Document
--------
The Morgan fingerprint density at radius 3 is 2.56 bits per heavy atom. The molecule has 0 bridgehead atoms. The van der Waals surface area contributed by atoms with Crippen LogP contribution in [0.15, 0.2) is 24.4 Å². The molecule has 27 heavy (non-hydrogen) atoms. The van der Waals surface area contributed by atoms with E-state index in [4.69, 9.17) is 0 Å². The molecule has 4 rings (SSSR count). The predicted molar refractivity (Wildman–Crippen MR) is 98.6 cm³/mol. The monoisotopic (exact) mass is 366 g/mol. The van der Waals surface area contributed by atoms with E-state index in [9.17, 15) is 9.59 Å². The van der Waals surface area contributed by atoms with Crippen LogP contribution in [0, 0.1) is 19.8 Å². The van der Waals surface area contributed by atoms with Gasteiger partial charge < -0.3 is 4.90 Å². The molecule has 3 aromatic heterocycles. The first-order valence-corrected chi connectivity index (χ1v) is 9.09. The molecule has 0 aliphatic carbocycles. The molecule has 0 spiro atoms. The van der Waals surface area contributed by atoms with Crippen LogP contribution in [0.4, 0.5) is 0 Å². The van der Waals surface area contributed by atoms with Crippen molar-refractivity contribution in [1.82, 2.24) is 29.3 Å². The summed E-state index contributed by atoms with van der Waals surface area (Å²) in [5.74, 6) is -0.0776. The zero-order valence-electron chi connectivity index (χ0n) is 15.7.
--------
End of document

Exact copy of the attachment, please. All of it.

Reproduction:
The Morgan fingerprint density at radius 3 is 2.56 bits per heavy atom. The molecule has 0 bridgehead atoms. The van der Waals surface area contributed by atoms with Crippen LogP contribution in [0.15, 0.2) is 24.4 Å². The molecule has 27 heavy (non-hydrogen) atoms. The van der Waals surface area contributed by atoms with E-state index in [4.69, 9.17) is 0 Å². The molecule has 4 rings (SSSR count). The predicted molar refractivity (Wildman–Crippen MR) is 98.6 cm³/mol. The monoisotopic (exact) mass is 366 g/mol. The van der Waals surface area contributed by atoms with E-state index in [9.17, 15) is 9.59 Å². The van der Waals surface area contributed by atoms with Crippen LogP contribution in [0, 0.1) is 19.8 Å². The van der Waals surface area contributed by atoms with Gasteiger partial charge < -0.3 is 4.90 Å². The molecule has 3 aromatic heterocycles. The first-order valence-corrected chi connectivity index (χ1v) is 9.09. The molecule has 0 aliphatic carbocycles. The molecule has 0 spiro atoms. The van der Waals surface area contributed by atoms with Crippen LogP contribution in [0.4, 0.5) is 0 Å². The van der Waals surface area contributed by atoms with Crippen molar-refractivity contribution in [1.82, 2.24) is 29.3 Å². The summed E-state index contributed by atoms with van der Waals surface area (Å²) in [5.74, 6) is -0.0776. The zero-order valence-electron chi connectivity index (χ0n) is 15.7.